National attention may be focused on the tightening Ohio gubernatorial race, but it's the race for secretary of state that's generating a lot of sparks.

Sherrod Brown (D), the two-term incumbent, is fending off a well-financed challenge from Hamilton County Commissioner Robert Taft II (R), scion of a well-known Ohio family, who was persuaded to abandon the governor's race and instead challenge Brown by top state and national GOP leaders, including Lee Atwater. Polls show the race even, and Brown has been airing television ads in which he touts his record with vigor.

The stakes are especially high in the secretary of state's race as Republicans fight to wrest control of Ohio's legislative reapportionment process -- which is in the hands of the state's top elected officials -- from the Democrats.

Brown's campaign charged that a $300,000 pledge to Taft from the Ohio GOP was a payoff. "Bob Taft became a candidate for secretary of state not because he thought the job was right, but because the price was right," a Brown spokesman said. Taft acknowledged that the party's commitment of money helped persuade him to leave the governor's race. "Certainly one factor in my decision was knowing what kind of support there would be from the state and national party," he said.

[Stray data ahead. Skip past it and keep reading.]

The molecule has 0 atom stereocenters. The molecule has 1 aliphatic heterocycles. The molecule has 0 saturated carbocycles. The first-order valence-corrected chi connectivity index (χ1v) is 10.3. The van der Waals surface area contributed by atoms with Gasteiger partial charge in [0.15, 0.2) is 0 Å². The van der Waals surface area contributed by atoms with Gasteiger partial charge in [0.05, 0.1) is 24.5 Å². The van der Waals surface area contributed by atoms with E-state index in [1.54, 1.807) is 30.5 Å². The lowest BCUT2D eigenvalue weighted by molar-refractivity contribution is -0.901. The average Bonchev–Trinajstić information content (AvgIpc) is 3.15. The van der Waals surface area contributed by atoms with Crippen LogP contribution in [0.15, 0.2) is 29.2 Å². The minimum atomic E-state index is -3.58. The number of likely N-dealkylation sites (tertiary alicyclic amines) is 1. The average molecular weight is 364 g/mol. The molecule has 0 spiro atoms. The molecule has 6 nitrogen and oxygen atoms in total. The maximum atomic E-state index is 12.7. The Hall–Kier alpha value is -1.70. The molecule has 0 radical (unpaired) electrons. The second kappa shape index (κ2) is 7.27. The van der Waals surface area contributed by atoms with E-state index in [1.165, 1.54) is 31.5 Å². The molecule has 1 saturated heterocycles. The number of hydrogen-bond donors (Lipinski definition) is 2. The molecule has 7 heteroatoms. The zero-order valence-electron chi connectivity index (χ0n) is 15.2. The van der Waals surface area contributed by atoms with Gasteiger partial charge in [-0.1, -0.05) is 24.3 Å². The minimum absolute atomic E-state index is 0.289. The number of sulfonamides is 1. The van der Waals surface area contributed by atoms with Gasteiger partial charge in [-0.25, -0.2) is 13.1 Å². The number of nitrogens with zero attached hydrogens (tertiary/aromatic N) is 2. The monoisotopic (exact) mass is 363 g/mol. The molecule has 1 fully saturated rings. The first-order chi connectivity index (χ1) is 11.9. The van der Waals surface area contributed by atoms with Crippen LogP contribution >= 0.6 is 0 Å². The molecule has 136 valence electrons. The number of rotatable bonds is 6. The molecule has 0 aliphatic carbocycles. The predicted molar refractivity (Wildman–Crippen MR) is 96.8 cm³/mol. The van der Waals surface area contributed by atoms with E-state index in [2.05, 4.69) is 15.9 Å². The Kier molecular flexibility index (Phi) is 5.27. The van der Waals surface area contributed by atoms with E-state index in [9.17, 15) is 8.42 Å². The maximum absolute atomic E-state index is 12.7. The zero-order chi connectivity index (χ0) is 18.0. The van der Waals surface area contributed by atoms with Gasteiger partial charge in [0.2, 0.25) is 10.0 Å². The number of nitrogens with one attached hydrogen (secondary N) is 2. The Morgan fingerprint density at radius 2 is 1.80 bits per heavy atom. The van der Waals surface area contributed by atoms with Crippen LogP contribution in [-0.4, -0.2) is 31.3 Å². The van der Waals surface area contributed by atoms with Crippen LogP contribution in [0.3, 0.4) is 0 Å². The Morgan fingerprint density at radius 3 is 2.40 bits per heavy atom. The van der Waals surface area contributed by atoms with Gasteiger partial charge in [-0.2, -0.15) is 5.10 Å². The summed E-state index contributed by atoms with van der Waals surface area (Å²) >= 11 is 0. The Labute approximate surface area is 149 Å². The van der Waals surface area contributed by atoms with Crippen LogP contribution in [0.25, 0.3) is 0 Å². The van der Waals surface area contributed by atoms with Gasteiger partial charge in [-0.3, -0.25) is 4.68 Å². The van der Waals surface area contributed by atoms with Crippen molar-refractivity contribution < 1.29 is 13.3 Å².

The battle erupted into an impromptu face-to-face confrontation last week when Brown invaded Taft's office with a squad of reporters to challenge Taft's performance as county commissioner. Taft emerged from his office, and what began as a news conference degenerated into a shouting match complete with waving arms and pointing fingers. "Why don't you go back to Columbus and do your job?" Taft shouted at Brown at one point.

Brown is not the only one invading a rival's territory. College Republicans have repeatedly shown up at Brown campaign events, raising old and unproven allegations that employees in Brown's office sold drugs on the job and calling the office a "work-free drug place." Taft media consultant Roger Ailes has continued the theme in negative ads that began airing Friday.